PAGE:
At the foot is a further pitch with a loose pitchhead, and a small hole on the opposite side of the shaft, which provides a much better shelter from drizzling damp and debris dislodged from the lower deviation. The pitch is 10m, rigged from a single spit as a continuation of the rope from above. At its foot are three ways on. To the left is a climb up to an aven, which seems likely to connect with the black space 10m above the foot of Midnight in Moscow. To the right is a climb down, following the water through sharp, brittle flakes, which becomes too tight. Opposite the rope is the main way on, which leads via a crawl and past an aven, to a rift passage. This ends at a short (5m) pitch. Doubling back under this is a crawl to an aven.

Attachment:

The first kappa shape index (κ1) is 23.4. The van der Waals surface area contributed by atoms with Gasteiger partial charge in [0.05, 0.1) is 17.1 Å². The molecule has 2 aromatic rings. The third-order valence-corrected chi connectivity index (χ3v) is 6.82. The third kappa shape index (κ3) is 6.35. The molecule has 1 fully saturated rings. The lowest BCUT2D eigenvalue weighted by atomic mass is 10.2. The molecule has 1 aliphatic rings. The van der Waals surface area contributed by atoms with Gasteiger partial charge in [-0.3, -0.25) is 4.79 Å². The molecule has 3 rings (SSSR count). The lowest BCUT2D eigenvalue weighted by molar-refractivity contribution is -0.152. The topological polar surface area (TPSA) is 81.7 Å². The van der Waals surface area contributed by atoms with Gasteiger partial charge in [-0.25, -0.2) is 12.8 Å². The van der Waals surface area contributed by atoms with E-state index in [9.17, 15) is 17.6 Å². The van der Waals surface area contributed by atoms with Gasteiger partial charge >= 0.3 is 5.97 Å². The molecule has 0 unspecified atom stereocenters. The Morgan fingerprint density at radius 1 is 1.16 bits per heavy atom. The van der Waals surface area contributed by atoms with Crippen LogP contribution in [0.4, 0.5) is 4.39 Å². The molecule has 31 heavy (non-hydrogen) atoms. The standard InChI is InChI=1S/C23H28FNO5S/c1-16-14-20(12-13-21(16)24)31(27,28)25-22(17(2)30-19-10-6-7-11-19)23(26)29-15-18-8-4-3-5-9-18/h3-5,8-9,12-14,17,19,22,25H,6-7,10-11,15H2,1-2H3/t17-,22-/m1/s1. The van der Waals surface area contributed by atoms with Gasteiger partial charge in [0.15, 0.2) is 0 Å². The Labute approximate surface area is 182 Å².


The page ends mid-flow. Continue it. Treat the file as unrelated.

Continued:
Forwards, opposite the rope, the way on leads to an awkward climb down through an eyehole to a series of dried-out cascades in an old streamway, Rasputin. The last drop needs a rope, dropping 4m from naturals to a sandy mud floor. A faint draught issues from a mud choke, with no way on. This point is at 1269m altitude, 527m below the 161a entrance - the deepest point of the system at the time of exploration.
Ten metres above the foot of Midnight in Moscow, the widening blackness resolves into a sloping mud and boulder floored chamber. This can be entered by a swing on the rope, but all ways at this level choke. It appears to be a remnant of phreatic passage c 15m wide, heading on 320-140°. Only a 25m length is clear of choking sediment, presumably eroded away by the stream responsible for Midnight in Moscow. To the SE of the rope, reached by traversing the slope, is another parallel pitch, presumed to connect to the aven seen from below.